• Eat ≥400 g of vegetables/fruits per day.
  • Limit salt consumption to <6 g/d.[14]

Smoking increases CAD risk and should be avoided, including exposure to secondhand smoke.[15]

Further resources[edit]

For further information on CAD follow the links below:


  1. a b c d e f g h i j k l Hambrecht, R., Walther, C., Mobius-Winkler, S., Gielen, S., Linke, A., Conradi, K., Erbs, S., Kluge, R., Kendxiorra, K., Sabri, O., Sick, P., Schuler, G. (2004). Percuteneous coronary angioplastly compared with exercise training in patients with stable coronary artery disease. Retrieved from the American Heart Association website: http://circ.ahajournals.org/content/109/11/1371
  2. a b World Heart Foundation. (2016). Different Heart Diseases. retrieved from the World Heart Foundation website: http://www.world-heart-federation.org/cardiovascular-health/heart-disease/different-heart-diseases/
  3. Australian Bureau of Statistics. (2013). Heart Disease. Retrieved from the Australian Bureau of Statistics website: http://www.abs.gov.au/ausstats/abs@.nsf/Lookup/by%20Subject/4338.0~2011-13~Main%20Features~Heart%20disease~10005
  4. Australian Institute of Health and Welfare. (2014). Coronary Heart Disease. retrieved from the AIHW website: http://www.aihw.gov.au/WorkArea/DownloadAsset.aspx?id=60129547730
  5. National Institute of Health. (2016). What Are Coronary Heart Disease Risk Factors? Retrieved from the AIH website:https://www.nhlbi.nih.gov/health/health-topics/topics/hd
  6. Heart & Stroke Foundation. (2016). Percutaneous coronary intervention (PCI or angioplasty with stent). Retrieved from the Heart and Stroke Foundation website: http://www.heartandstroke.com/site/c.ikIQLcMWJtE/b.3831925/k.4F32/Heart_disease__Percutaneous_coronary_intervention_PCI_or_angioplasty_with_stent.htm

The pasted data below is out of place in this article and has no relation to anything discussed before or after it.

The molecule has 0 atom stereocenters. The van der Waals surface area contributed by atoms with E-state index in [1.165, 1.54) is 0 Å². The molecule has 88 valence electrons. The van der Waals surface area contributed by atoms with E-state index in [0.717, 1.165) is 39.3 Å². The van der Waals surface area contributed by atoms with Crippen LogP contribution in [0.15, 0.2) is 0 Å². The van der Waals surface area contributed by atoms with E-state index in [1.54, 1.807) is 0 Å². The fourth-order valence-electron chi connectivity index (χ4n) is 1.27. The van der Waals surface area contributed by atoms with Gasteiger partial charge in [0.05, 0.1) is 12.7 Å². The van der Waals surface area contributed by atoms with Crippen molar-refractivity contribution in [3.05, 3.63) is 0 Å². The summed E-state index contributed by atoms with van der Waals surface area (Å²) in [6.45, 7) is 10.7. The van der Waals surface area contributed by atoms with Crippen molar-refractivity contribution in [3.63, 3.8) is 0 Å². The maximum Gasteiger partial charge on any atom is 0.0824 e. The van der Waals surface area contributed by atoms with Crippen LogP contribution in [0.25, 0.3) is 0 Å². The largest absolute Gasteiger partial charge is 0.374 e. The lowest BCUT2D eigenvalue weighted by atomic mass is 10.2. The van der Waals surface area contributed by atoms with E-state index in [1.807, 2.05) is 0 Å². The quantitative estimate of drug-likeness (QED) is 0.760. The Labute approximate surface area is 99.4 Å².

7. Schuler, G., Hambrecht, R., Schlierf, G., Niebauer, J., Hauer, K., Neumann, J., Hoberg, E., Drinkmann, A., Bacher, F. and Grunzehttp, M., (1992) Regular physical exercise and low-fat diet. Effects on progression of coronary artery disease. Journal of Circulation: doi: http://dx.doi.org/10.1161/01.CIR.86.1.1
  8. Glazerman, S., Levy, D.M., & Myers, D. (2002) Nonexperimental Replications of Social Experiments: A Systematic Review. Mathematica Policy Research discussion paper. 8813-300.
  9. Klinik AM Ring. (2016). Cardiac Diagnostics (myocardial scintigraphy). Retrieved from the Klinik AM Ring website:http://radiology.klinik-am-ring.com/index.php/Nuklearmedizin/cardiac-diagnostics-myocardial-scintigraphy.html
  10. Cardiovascular consultants. (2006). Cardiac Catheterization. Retrieved from the Cardiovascular Consutants website: http://www.cardioconsult.com/DiagnosticTechniques/CardiacCatheterization.php
  11. Medscape. (1994). Exercise for Patients with Coronary Artery Disease. Retrieved from the Medscape website: http://www.medscape.com/viewarticle/716347_3
  12. A Ali-Mamari. Atherosclerosis and Physical Activity. Oman Med J 2009; 24(3) doi: 10.5001/omj.2009.34
  13. Australian Government. (2016) Australia's Physical Activity and Sedentary Behaviour Guidelines. Retrieved from the Australian Government website: http://www.health.gov.au/internet/main/publishing.nsf/Content/health-pubhlth-strateg-phys-act-guidelines
  14. Kromhout, D., Menotti, A., Kesteloot, H. and Sans, S. (2002). American heart Association. J of Circulation. Prevention of Coronary Heart Disease by Diet and Lifestyle. 105( 7) 893-898 doi:http://dx.doi.org/10.1161/hc0702.103728
  15. National Heart, Lung and Blood Institute. (2016). How Does Smoking Affect the Heart and Blood Vessels? Retrieved from the NIH website: https://www.nhlbi.nih.gov/health/health-topics/topics/smo